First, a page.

Friends and Family of Correctional Officers Protest

August 12, 2008 7:13:59 PM PDT
A grassroots group says it's making progress in the effort to improve safety at federal prisons. The movement began after authorities said Officer Jose Rivera was stabbed to death by two inmates inside the U.S. Penitentiary in Atwater on June 20th.

A group called "Friends and Family of Correctional Officers" was formed just one month ago and already has hundreds of members. The organization says it's making an impact by keeping the issue of officer safety in the spotlight.

"Do you agree they should have stab resistant vests? Yes!"

More than a hundred people packed this Atwater parking lot to show their support for improving correctional officer safety.

James Spencer: "The officers who are currently working cannot speak out like I can, and by God, I'm gonna speak out until I die ... "

The mother of murdered officer Jose Rivera says she's determined to keep other families from suffering the way hers has...

Terry Rivera: "We're still hanging in there, it's pretty hard still, but we're hanging in there."

This grassroots group is calling for increased staffing, as well as stab-proof vests and non-lethal weapons for all correctional officers. They have the support of several city councils, Congressman Dennis Cardoza, and more than 600 members from across the country. Mary Ellen Estrella joined the effort in hopes of protecting her son, who worked with Rivera shortly before his death.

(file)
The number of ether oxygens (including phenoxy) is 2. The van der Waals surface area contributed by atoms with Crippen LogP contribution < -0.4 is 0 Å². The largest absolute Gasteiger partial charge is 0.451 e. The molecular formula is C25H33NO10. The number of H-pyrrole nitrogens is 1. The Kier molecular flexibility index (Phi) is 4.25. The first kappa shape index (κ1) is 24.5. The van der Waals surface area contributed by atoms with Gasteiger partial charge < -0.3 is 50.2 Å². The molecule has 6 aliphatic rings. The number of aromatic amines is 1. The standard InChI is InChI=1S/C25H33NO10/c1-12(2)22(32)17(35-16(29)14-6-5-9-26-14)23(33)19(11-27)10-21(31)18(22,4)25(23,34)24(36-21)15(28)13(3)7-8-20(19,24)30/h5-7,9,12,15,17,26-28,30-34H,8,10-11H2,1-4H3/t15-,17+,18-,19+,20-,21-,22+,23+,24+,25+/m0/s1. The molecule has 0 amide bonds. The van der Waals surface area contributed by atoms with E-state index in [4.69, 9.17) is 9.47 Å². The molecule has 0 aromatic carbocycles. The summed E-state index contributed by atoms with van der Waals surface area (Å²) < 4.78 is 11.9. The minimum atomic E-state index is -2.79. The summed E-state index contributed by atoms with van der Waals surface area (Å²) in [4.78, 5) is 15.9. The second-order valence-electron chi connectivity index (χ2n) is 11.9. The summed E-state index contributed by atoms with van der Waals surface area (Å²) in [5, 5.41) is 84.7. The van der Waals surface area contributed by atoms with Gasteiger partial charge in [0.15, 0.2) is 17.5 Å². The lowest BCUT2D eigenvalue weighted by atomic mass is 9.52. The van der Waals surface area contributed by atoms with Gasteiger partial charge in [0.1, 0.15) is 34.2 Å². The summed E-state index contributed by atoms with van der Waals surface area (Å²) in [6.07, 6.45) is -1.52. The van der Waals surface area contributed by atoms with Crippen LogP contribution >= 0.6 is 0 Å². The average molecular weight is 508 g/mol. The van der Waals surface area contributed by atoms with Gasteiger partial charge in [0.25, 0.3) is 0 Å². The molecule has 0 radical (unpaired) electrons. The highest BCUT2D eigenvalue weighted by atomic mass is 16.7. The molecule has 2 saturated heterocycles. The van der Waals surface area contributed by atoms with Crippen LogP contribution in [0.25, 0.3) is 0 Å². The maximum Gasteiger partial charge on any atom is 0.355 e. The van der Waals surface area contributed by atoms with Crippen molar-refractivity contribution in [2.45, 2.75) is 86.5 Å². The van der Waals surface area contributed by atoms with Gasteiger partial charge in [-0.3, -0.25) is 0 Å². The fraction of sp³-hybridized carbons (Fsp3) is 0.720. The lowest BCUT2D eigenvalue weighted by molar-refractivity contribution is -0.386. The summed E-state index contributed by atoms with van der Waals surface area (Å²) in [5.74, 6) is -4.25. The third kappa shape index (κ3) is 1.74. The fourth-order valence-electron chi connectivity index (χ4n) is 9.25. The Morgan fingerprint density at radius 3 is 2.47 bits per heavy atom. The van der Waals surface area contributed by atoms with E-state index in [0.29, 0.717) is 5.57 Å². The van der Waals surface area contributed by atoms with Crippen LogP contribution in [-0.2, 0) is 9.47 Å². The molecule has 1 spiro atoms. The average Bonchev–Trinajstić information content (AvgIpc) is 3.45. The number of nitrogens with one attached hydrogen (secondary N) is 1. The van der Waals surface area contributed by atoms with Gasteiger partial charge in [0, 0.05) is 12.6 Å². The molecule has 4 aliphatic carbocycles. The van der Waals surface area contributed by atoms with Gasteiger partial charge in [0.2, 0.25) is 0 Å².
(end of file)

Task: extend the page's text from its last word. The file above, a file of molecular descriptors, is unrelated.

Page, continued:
Mary Ellen Estrella, Mother of Correctional Officer: "I'm concerned for his safety. I think if they have safety vests and proper safety equipment maybe they have a chance if something like that happens again."

The union that represents correctional officers says pressure from the community has encouraged the Federal Bureau of Prisons to consider changes the agency has previously denied.

Bryan Lowry, Union Pres.: "At this point we have tentatively reached an agreement to provide this safety equipment to staff, however there is no purchase date, the agency still hasn't negotiated a contract with vendors to provide the vests."

Teri Rivera says this is just the beginning of her mission to protect other officers and make her son proud.

Terry Rivera: "I think he's very happy because we're out here trying to get something done so other officers can be safe."

Late this afternoon we received a response from the Federal Bureau of Prisons.

A spokesperson says the agency is going to make three changes, starting at high security institutions.

The bureau plans to make vests available to officers, add two more staff members, and require inmates to be moved in smaller groups.

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